The range of visual aids stretches all the way from a flip chart costing a few dollars to professional audio-visual productions costing tens of thousands of dollars. As a speaker there are some principles to remember about effectively using visual aids.

Unless you’re in a teaching situation, or dealing with a complex concept, you should eliminate as many visual aids as possible, leaving only those that enhance your presentation without distracting the audience from paying attention to you and to what you’re saying. Too much light, sound and imagery will render you faceless and forgettable, whereas your goal as a speaker should be to be memorable.

Would you want another speaker on the podium talking at the same time as you? Well, too many sophisticated audio-visuals can be just about the same thing.

The reason you’re there in person, rather than having just sent a letter, memo, voice mail, or email to the attendees, is to demonstrate command of your subject and to interact with the audience. Your presence allows the audience to get a feel for you by seeing the expression on your face, observing your body language and listening to the tone of your voice. The overuse of visual aids interferes with all that. If the audience wanted to watch a video they could have done so at home or at the office. They came to see and hear you.

The more visual aids you use, the less you come across as a leader. The more senior and respected you are, the fewer visual aids you should use. Except as a backdrop, such as the company name and logo, or some other image relevant to the occasion, a CEO should never use visual aids. If there is content in the CEO’s speech that requires visual aids for clarification, someone else should give that part of the presentation. For example, budget details belong in the CFO’s talk, not the CEO’s.

Another reason to avoid overly-sophisticated audio-visual use is that complexity increases the odds of something going wrong. You’ve probably sat in an audience while the speaker fumbled with the “next” and “back” buttons, or continually interrupted the presentation to instruct an unseen operator. It’s disconcerting, destroys the flow of the presentation, and diminishes the reputation of the speaker. Before using sophisticated computer-driven technology during your speech (as useful as it is during the preparation of your talk), be sure it will enhance your presentation rather than detract from it.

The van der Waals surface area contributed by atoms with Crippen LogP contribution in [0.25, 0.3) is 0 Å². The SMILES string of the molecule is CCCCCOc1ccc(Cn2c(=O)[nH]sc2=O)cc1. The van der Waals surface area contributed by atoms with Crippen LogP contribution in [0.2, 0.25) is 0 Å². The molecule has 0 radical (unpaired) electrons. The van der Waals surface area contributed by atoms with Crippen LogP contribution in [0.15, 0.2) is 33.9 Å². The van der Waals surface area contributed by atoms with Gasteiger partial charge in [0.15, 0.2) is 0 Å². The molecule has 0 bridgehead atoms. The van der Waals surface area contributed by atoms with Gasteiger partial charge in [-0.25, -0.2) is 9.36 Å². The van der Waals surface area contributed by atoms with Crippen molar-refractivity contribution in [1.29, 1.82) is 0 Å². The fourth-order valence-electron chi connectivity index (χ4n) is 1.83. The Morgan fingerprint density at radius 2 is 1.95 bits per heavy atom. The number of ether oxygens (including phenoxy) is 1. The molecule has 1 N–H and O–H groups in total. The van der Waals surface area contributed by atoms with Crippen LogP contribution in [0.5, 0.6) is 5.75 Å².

Visual aids containing only words, unless merely summaries in point form, rarely add anything to a speech. People can read a lot faster than you can talk. If the visual aid just repeats what you’re saying, the audience will read what’s on the screen rather than listen to you, with the result that they will finish the thought before you do. Then their minds will wander and you’ll lose their attention. Unless it’s a point-form summary, deal with just one point per visual aid.

            Whenever possible use pictures and graphs rather than words and numbers. An appropriate picture really is worth a thousand words. Graphs are much more understandable than columns and rows of numbers. A table with complex data confuses, but a simple graph clarifies. An audience will long remember a clear, graphic presentation but will always quickly forget a complex table.

            Be sure the contents of the visual aid can be clearly seen by the entire audience. If you have to read to the audience what’s on a visual aid, then the visual aid is worse than useless.

            When using a visual aid, explain in advance the point that’s going to be illustrated, then show the visual aid as evidence to back up, not just repeat, what you said. Talking and showing a visual aid at the same time, unless it’s just a summary or a simple backdrop, is either confusing or redundant. Talk, then show, is the way to go. Except for summaries and backdrops, don’t let the audience see the visual aid until you’ve introduced what’s going to be on it, and then get it out of the way as soon as you’ve dealt with it.

Never use a visual aid solely for dramatic effect. The visual aid must also support or enhance your message. If you’re good, and if you’ve prepared properly, you don’t need gimmicks. But visual aids used to make a speech more entertaining, such as a cartoon or effective picture, are always appropriate. The key is to be sure they’re relevant to your message, and even these should be kept to a minimum. If you’re using someone else’s cartoon or picture, permission must be obtained from the copyright holder and credit given.

            Don’t hand out copies of your visual aids beforehand unless you want them used as a workbook in a teaching situation.

            It’s particularly dangerous to use visual aids right after lunch or dinner. Darkness induces dozing.

The criteria visual aids must meet are that they be relevant, informative, necessary, foolproof, and worth the trouble and expense. Visual aids should just support your message; they should never be your message.